UPDATE: School leaders working on plans for students in Diocese to return to classroom
Work is progressing on a plan to return the Diocese’s Catholic school students and faculty to the classrooms this September in a way that ensures optimal health and safety for all.
JoAnn Tier, diocesan superintendent of schools, explained that she and her counterparts across the state have worked together to come up with a draft document that is being adapted for each of the five dioceses. The goal, Tier noted, is to have the completed plan ready to distribute to parents in early August.
Tier explained, “Each of our schools has a task force who will address health and safety issues as well as the academic component. While we are planning to go back to the physical locations, the need for remote instruction can occur at any point. Each task force will be looking into the school’s readiness with technology, needed equipment and professional development and transportation, along with all of the other concerns related to preserving the health of those who will be returning.”
In a July 13 letter to parents, Tier stressed how the Diocese’s principals, teachers and staff have been spending their summer break planning for the 2020-2021 school year as new regulations unfold.
“As you can imagine, there is much detail, reflection, consideration, and unanticipated expense as health and safety aspects provide the focus for continued learning and growth for all students,” Tier wrote. “Flexibility continues to be the mantra in creating this plan as changes are often revealed from key agencies on a day-by-day basis. With new information and guidance available, changes to the plan are anticipated.”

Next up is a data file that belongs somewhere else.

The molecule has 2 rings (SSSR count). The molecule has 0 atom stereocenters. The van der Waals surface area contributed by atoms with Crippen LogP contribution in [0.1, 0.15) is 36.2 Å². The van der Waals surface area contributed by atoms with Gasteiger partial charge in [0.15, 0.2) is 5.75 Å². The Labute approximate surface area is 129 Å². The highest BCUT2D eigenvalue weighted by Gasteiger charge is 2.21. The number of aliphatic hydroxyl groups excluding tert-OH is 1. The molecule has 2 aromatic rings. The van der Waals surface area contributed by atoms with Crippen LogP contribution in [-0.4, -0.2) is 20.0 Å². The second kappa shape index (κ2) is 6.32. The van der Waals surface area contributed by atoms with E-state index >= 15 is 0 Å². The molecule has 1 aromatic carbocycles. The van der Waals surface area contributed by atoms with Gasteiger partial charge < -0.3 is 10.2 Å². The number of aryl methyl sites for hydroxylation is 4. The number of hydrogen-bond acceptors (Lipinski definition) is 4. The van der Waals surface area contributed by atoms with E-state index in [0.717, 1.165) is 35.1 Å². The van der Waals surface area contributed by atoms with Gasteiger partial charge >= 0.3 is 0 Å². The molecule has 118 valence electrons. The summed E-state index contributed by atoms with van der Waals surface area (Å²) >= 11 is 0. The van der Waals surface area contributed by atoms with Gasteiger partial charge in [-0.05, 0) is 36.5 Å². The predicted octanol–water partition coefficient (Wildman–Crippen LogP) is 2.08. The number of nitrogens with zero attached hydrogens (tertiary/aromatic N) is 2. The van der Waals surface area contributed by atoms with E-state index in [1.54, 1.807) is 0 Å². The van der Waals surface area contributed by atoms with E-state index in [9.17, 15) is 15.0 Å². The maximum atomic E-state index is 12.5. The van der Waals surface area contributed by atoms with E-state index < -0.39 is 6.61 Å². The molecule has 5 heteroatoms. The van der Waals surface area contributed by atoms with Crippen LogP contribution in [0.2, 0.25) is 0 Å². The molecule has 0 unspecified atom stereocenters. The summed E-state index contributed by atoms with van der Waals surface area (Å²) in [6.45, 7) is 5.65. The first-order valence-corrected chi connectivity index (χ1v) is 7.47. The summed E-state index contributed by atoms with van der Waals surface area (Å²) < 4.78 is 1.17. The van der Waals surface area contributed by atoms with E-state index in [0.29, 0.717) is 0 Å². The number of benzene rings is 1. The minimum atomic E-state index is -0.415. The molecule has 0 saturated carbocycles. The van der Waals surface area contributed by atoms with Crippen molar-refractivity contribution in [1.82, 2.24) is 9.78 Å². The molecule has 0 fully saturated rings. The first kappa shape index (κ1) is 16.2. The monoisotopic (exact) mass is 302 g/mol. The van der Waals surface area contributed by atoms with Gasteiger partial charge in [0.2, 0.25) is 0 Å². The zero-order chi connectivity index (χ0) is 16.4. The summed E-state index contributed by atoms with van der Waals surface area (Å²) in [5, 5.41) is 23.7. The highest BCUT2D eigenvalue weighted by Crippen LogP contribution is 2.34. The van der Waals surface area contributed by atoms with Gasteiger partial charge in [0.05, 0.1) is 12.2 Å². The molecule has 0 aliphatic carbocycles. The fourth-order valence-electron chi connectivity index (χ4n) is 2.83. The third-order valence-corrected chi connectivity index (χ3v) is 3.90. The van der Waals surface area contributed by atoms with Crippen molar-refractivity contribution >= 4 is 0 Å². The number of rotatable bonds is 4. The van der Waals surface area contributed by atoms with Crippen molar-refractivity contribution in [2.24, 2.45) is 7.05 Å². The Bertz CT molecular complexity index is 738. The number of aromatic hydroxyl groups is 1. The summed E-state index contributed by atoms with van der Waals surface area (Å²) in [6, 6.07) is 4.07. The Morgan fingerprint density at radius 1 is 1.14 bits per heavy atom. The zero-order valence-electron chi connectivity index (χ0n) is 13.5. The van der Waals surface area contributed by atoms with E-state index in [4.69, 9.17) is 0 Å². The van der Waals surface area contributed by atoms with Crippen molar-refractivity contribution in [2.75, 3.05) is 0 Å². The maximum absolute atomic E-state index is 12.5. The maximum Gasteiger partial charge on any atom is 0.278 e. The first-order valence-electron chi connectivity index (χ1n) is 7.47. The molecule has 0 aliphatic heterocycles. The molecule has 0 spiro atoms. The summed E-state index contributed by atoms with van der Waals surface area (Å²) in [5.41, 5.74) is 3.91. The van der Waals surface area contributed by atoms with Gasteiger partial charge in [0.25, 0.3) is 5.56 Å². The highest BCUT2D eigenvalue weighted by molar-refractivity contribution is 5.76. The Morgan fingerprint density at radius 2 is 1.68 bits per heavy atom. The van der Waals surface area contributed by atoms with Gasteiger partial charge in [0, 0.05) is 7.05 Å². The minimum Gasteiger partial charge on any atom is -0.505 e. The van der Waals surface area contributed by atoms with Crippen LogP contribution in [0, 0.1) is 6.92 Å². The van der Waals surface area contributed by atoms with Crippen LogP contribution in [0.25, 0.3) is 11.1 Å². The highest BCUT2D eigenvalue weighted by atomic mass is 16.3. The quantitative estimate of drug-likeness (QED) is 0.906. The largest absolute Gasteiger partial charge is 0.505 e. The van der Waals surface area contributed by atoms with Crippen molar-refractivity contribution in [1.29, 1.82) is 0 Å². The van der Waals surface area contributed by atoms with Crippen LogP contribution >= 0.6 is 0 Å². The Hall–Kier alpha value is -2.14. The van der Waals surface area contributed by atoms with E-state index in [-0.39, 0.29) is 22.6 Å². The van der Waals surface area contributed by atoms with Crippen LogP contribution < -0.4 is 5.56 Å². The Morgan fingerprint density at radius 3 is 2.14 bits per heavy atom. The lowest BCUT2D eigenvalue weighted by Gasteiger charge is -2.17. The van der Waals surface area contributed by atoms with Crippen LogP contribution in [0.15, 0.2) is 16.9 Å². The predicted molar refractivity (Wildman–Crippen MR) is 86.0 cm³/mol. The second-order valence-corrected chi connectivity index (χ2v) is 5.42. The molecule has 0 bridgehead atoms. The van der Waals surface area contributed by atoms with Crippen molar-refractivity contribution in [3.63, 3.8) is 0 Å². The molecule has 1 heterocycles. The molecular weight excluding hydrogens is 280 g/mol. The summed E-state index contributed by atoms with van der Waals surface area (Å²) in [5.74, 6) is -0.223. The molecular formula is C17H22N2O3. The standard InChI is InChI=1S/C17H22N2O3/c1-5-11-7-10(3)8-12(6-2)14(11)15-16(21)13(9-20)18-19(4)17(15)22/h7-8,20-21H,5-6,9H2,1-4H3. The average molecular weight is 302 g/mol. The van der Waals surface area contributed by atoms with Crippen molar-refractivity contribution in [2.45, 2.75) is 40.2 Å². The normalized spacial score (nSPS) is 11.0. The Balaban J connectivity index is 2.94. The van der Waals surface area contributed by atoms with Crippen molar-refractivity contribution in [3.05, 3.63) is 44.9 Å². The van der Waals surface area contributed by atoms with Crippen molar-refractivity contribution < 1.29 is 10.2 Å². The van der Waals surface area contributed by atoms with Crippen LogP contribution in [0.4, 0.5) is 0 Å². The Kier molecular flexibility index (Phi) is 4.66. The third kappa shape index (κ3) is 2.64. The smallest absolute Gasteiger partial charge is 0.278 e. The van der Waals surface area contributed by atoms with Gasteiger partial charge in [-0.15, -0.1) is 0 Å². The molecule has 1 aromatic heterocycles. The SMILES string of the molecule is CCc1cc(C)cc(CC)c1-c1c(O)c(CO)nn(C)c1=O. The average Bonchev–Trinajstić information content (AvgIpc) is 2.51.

The school task forces, she explained, have been taking guidance from the state Governor’s Office; Dr. Lamont Repollet, the state commissioner of education; the Center for Disease Control and Prevention, and the American Academy of Pediatrics. In addition, school officials are working with the document “Leading with Hope,” a guide for Catholic Schools in the new reality of COVID-19, produced by Loyola University, Chicago.
“Spirits remain high,” she said. “Our administrators, faculty and staff are committed to providing an exceptional Catholic education for all students. They are committed and dedicated individuals and know the benefits of hard work to provide the best educational environment for your child(ren).”